Column: After 100 days, Kamala Harris is a big reason for Biden administration’s success

Vice President Kamala Harris with people on a sidewalk.
Vice President Kamala Harris makes a stop at Brown Sugar Bakery on Chicago’s South Side on April 6.
(Kent Nishimura / Los Angeles Times)

With the administration crossing the arbitrary but still meaningful threshold of 100 days in office, there’s no question that President Biden has been successful.

Recent polls show that a surprisingly high percentage of Americans — roughly 53% — approve of his job performance so far, with the highest marks coming for his handling of the COVID-19 pandemic and the economy. He even has a 63% favorability rating among college students who are registered to vote.

Not bad for a 78-year-old grandfather who was once dismissed as out of touch by Americans on both sides of the political aisle.


However, I’m convinced that much of Biden’s success never would have happened without Vice President Kamala Harris by his side. As a child of immigrants, as well as the first woman, first Black person and first South Asian person to hold the job, Harris has turned out to be the right politician, in the right position, at the right tumultuous time in America’s history.

Biden seemed to acknowledge this during his address to a joint session of Congress on Wednesday, pausing after introducing Harris as “Madam Vice President.”

Kamala Harris and Nancy Pelosi touch elbows on the dais in the House chambers
Vice President Kamala Harris greets House Speaker Nancy Pelosi before President Biden’s first speech to a joint session of Congress on Wednesday night.
(Jim Watson / Pool Photo)

“No president has ever said those words from this podium,” he said. “No president! And it’s about time.”

Just because of who she is, the California Democrat has been able to connect with Americans in a personal and powerful way at a time when the nation is being pulled apart by racists and rocked by racial injustice. I don’t envy her.

After a jury convicted former Minneapolis Police Officer Derek Chauvin of the murder of George Floyd, for example, Harris was able to understand and then convey the pain of Black people when she said, “Black Americans and Black men in particular have been treated throughout the course of our history as less than human.”


And after the spa shootings in suburban Atlanta, in which six women of Asian descent were killed, she was able to deliver a speech that got right to the unvarnished point. “Racism is real in America, and it has always been,” she said. “Xenophobia is real in America and always has been. Sexism, too.”

It’s no wonder then that a CNN poll found that 53% of Americans approve of the way Harris is doing her job — the same percentage as Biden. And fewer Americans disapprove of her — 37% — than they do of Biden — 43%.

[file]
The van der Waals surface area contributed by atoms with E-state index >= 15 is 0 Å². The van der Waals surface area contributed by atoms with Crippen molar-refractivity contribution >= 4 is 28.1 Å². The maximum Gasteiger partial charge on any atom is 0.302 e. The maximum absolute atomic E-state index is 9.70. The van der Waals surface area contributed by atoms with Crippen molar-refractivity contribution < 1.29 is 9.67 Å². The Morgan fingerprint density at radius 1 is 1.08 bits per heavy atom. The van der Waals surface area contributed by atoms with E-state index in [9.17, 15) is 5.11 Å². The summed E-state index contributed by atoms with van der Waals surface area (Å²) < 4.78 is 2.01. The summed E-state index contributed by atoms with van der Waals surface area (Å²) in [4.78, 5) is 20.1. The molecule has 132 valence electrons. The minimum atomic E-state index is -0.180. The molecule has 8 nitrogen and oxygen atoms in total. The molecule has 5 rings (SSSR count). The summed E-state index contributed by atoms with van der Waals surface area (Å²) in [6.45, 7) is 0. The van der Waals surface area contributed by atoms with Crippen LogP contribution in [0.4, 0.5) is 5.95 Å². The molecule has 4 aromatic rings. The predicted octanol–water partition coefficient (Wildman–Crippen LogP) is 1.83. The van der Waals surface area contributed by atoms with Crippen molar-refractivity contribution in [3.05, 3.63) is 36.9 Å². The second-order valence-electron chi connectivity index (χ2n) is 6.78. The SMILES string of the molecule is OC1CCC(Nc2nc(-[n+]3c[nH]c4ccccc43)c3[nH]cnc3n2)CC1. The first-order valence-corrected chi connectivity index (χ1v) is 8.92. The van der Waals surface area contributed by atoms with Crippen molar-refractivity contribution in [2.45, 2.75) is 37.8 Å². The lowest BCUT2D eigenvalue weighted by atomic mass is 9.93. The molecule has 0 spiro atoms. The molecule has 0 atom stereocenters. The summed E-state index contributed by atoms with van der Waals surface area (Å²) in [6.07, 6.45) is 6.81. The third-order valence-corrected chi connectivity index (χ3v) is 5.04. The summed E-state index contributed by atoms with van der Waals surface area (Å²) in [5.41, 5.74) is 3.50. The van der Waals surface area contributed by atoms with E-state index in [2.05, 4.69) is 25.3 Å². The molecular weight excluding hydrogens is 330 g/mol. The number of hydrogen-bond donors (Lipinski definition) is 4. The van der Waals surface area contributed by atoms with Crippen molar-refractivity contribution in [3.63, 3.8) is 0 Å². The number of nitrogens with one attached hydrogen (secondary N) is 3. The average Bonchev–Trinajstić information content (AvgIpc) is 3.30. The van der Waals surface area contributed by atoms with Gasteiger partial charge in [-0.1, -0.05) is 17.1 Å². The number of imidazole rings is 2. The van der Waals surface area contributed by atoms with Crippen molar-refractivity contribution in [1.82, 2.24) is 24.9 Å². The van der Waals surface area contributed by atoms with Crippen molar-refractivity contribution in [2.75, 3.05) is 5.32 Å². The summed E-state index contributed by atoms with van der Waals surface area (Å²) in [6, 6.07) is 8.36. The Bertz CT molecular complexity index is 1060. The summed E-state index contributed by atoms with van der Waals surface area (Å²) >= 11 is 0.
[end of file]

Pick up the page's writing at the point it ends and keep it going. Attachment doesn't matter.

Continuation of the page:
But this layered identity of hers also has made Harris, however unfairly, susceptible to extra scrutiny and outsize expectations.

I was reminded of this earlier this month when, for the first time since becoming vice president, Harris paid a visit to her hometown of Oakland. She had limited time and, though it wasn’t long after the shootings in suburban Atlanta, she decided one of her few stops would be Red Door Catering, a small, Black-owned business that nearly closed for good because of the COVID-19 pandemic.

“We didn’t have the technical support as other larger companies,” owner Reign Free explained to Harris at the time, as captured by TV news crews.

Meanwhile, a few miles away, Carl Chan was sitting at his slightly messy desk, nailing down the final details of a fundraising campaign he was launching as president of the Oakland Chinatown Chamber of Commerce. Across the country, he told me repeatedly that day, businesses owned by Asian Americans and Pacific Islanders were suffering.

President Biden and Vice President Kamala Harris with Marine One in background
President Biden talks with Vice President Kamala Harris after they arrived March 19 at Dobbins Air Reserve Base in Marietta, Ga.
(Patrick Semansky / Associated Press)

“If there is one wish that I have for our VP Harris,” he said,” I would like to have her to join us at the press conference or a statement to support the AAPI business campaign.”

In coming months, I imagine Harris will find herself fielding even more such requests from people in the Asian American and Pacific Islander community.

A confluence of horrific, high-profile events — the spa shootings in suburban Atlanta, the vicious beatings of Asian American elders and the general rise in anti-Asian hate over COVID-19 — have elevated the needs of Asian Americans to national importance.

There’s an urgency, a pressure to get things done, just as there’s an urgency to address the needs of Black Americans that was accelerated with the killing of Floyd in Minneapolis.